What Is Wealth?

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Wealth is an individual’s or household’s net worth, which consists of assets such as money in savings and investment accounts minus debts like loans and mortgages.

Key Takeaways

  • Wealth is an individual’s or household’s net worth.
  • Personal definitions of wealth are highly subjective.
  • Racial and gender pay gaps can hinder wealth development.
  • Build wealth by accumulating assets in the form of savings and income-generating assets.
  • Protect your wealth with adequate insurance and an asset protection plan, if necessary.

Definition and Examples of Wealth

Wealth is often regarded as household net worth, which is the total value of assets minus any debt (“liabilities”). Therefore, if an individual or household owns an asset, then they have the potential for wealth, depending on the size of their debt, and their own perception of how much money it takes to be “wealthy.”

“You can value wealth in many different ways,” Matthew Ricks, a certified financial planner and president of Haystack Financial Planning, told The Balance by email. “For some, it’s being free of a mortgage. [Others] will say it takes owning $1 million. Some say multi-millions. It’s so individual.”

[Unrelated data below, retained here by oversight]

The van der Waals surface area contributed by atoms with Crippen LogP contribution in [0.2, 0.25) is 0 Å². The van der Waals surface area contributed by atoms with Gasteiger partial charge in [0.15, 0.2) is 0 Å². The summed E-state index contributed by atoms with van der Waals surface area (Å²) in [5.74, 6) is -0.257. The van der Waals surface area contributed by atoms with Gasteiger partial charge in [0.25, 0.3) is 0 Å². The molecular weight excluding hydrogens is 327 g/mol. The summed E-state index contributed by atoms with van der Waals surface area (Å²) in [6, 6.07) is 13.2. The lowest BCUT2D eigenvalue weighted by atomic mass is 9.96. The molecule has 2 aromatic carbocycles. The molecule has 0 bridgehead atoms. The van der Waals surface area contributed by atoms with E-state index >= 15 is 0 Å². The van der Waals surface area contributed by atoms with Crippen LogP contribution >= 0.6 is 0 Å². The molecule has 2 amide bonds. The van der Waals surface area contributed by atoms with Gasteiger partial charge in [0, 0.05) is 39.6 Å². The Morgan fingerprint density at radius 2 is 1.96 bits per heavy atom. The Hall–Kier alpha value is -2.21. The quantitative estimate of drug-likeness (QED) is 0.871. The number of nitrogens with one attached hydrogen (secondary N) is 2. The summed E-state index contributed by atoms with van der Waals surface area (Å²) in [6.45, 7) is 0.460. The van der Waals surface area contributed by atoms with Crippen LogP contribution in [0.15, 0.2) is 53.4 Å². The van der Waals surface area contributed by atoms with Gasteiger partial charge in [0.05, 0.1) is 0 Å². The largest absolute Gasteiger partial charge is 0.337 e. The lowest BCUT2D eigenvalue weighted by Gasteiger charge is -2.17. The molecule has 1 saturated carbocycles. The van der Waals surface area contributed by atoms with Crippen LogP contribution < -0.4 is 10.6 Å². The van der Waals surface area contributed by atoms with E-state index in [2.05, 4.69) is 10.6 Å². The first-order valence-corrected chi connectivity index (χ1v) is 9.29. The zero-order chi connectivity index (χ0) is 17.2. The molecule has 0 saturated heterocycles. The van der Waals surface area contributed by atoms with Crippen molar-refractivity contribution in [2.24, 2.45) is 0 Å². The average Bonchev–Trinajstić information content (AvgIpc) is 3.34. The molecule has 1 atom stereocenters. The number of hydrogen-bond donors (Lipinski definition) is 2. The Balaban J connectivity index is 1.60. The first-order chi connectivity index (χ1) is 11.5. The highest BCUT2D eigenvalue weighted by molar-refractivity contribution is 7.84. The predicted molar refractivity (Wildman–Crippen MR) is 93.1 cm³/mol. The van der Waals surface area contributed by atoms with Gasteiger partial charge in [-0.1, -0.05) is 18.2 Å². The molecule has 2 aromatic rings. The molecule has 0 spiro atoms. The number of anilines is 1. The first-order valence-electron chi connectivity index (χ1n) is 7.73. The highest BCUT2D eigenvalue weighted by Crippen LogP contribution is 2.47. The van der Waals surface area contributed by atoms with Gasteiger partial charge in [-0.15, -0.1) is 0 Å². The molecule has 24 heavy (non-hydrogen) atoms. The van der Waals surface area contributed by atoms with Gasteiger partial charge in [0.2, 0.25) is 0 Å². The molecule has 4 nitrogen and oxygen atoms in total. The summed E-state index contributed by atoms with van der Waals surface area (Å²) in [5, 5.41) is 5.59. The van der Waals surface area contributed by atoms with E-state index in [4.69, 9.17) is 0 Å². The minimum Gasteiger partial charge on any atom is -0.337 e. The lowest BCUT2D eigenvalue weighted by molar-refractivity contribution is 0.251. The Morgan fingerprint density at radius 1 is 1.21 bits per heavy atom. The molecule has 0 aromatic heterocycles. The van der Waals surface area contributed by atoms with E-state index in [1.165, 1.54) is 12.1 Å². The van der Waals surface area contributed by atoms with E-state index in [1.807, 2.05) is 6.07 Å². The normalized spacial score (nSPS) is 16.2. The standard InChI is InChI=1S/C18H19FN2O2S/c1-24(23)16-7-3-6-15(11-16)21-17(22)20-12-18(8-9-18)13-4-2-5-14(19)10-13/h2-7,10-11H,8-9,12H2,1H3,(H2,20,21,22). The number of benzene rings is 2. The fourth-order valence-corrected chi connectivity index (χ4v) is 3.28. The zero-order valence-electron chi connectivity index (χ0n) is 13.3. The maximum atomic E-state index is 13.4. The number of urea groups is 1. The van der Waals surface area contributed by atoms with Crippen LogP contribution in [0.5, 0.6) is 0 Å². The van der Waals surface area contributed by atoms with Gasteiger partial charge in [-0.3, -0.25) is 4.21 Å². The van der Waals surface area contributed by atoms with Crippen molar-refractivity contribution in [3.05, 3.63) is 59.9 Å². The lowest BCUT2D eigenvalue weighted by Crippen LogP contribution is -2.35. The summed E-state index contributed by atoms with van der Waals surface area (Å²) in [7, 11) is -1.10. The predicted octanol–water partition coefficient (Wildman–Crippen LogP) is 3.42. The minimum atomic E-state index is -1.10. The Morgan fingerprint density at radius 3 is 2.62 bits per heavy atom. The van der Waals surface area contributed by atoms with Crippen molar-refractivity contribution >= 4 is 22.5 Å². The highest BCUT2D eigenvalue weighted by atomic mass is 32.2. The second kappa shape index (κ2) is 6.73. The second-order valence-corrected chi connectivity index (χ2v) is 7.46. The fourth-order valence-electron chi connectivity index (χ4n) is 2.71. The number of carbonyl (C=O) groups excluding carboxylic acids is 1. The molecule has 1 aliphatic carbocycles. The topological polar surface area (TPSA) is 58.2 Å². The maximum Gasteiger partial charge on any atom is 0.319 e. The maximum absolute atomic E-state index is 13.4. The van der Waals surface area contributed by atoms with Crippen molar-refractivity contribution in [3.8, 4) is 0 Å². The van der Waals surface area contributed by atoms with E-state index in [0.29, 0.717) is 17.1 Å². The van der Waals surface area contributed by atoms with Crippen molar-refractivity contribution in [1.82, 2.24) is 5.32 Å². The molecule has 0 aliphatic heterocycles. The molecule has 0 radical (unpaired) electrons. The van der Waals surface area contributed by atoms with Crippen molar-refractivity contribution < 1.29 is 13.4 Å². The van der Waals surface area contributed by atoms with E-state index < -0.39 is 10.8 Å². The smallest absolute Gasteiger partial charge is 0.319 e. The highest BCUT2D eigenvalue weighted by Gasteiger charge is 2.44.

Ricks went on to note that income and wealth are not the same things; just because you earn a lot of money doesn’t mean you’re wealthy.

“Look at all the singers and athletes who go bankrupt,” Ricks said. “They made a lot and then spent even more.”


There is subjectivity in how individuals define “wealth.” For instance, in a survey of 1,000 Americans, brokerage firm Charles Schwab learned that most believe an average of $1.9 million in personal net worth is necessary to be considered “wealthy” in 2021, but the previous year’s respondents said “wealthy” was $2.6 million in net worth.

How Wealth Works

In most cases, wealth is inherited or self-made. To develop wealth, you must first define what wealth means to you. Once you’re aware of your own definitions, you can begin to gather information and make a plan to build wealth.